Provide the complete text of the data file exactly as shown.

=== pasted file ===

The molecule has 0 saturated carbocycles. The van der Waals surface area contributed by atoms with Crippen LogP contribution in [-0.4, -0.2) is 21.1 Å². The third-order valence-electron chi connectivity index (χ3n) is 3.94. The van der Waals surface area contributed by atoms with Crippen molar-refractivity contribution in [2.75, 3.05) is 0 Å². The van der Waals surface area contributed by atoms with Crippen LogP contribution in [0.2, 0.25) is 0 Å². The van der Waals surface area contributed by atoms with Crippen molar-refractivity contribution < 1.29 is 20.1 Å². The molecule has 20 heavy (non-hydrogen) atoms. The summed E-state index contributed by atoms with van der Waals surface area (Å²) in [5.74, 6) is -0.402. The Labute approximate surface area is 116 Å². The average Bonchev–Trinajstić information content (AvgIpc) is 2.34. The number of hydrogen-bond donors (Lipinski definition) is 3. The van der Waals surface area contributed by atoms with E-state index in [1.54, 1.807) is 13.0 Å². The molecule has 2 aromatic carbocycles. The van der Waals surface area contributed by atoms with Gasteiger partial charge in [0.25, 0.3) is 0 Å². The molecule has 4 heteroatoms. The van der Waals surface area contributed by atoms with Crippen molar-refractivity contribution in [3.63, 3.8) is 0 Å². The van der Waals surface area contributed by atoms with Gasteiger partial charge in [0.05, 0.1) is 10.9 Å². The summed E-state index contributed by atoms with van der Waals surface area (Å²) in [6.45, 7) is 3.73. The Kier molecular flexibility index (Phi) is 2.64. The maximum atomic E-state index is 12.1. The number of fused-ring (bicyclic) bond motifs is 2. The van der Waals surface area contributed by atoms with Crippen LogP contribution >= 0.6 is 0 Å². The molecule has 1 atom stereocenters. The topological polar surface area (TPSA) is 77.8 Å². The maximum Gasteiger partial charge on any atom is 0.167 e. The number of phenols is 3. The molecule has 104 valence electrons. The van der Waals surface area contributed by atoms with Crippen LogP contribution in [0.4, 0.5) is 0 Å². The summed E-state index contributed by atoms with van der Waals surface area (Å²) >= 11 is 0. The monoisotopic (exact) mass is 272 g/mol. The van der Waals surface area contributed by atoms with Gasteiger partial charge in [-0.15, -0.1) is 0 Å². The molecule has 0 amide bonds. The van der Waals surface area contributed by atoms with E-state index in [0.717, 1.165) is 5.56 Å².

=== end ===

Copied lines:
The molecule has 0 saturated carbocycles. The van der Waals surface area contributed by atoms with Crippen LogP contribution in [-0.4, -0.2) is 21.1 Å². The third-order valence-electron chi connectivity index (χ3n) is 3.94. The van der Waals surface area contributed by atoms with Crippen molar-refractivity contribution in [2.75, 3.05) is 0 Å². The van der Waals surface area contributed by atoms with Crippen LogP contribution in [0.2, 0.25) is 0 Å². The van der Waals surface area contributed by atoms with Crippen molar-refractivity contribution < 1.29 is 20.1 Å². The molecule has 20 heavy (non-hydrogen) atoms. The summed E-state index contributed by atoms with van der Waals surface area (Å²) in [5.74, 6) is -0.402. The Labute approximate surface area is 116 Å². The average Bonchev–Trinajstić information content (AvgIpc) is 2.34. The number of hydrogen-bond donors (Lipinski definition) is 3. The van der Waals surface area contributed by atoms with E-state index in [1.54, 1.807) is 13.0 Å². The molecule has 2 aromatic carbocycles. The van der Waals surface area contributed by atoms with Gasteiger partial charge in [0.25, 0.3) is 0 Å². The molecule has 4 heteroatoms. The van der Waals surface area contributed by atoms with Crippen molar-refractivity contribution in [3.63, 3.8) is 0 Å². The van der Waals surface area contributed by atoms with Gasteiger partial charge in [0.05, 0.1) is 10.9 Å². The summed E-state index contributed by atoms with van der Waals surface area (Å²) in [6.45, 7) is 3.73. The Kier molecular flexibility index (Phi) is 2.64. The maximum atomic E-state index is 12.1. The number of fused-ring (bicyclic) bond motifs is 2. The van der Waals surface area contributed by atoms with Crippen LogP contribution >= 0.6 is 0 Å². The molecule has 1 atom stereocenters. The topological polar surface area (TPSA) is 77.8 Å². The maximum Gasteiger partial charge on any atom is 0.167 e. The number of phenols is 3. The molecule has 104 valence electrons. The van der Waals surface area contributed by atoms with Crippen LogP contribution in [0.4, 0.5) is 0 Å². The summed E-state index contributed by atoms with van der Waals surface area (Å²) >= 11 is 0. The monoisotopic (exact) mass is 272 g/mol. The van der Waals surface area contributed by atoms with Gasteiger partial charge in [-0.15, -0.1) is 0 Å². The molecule has 0 amide bonds. The van der Waals surface area contributed by atoms with E-state index in [0.717, 1.165) is 5.56 Å².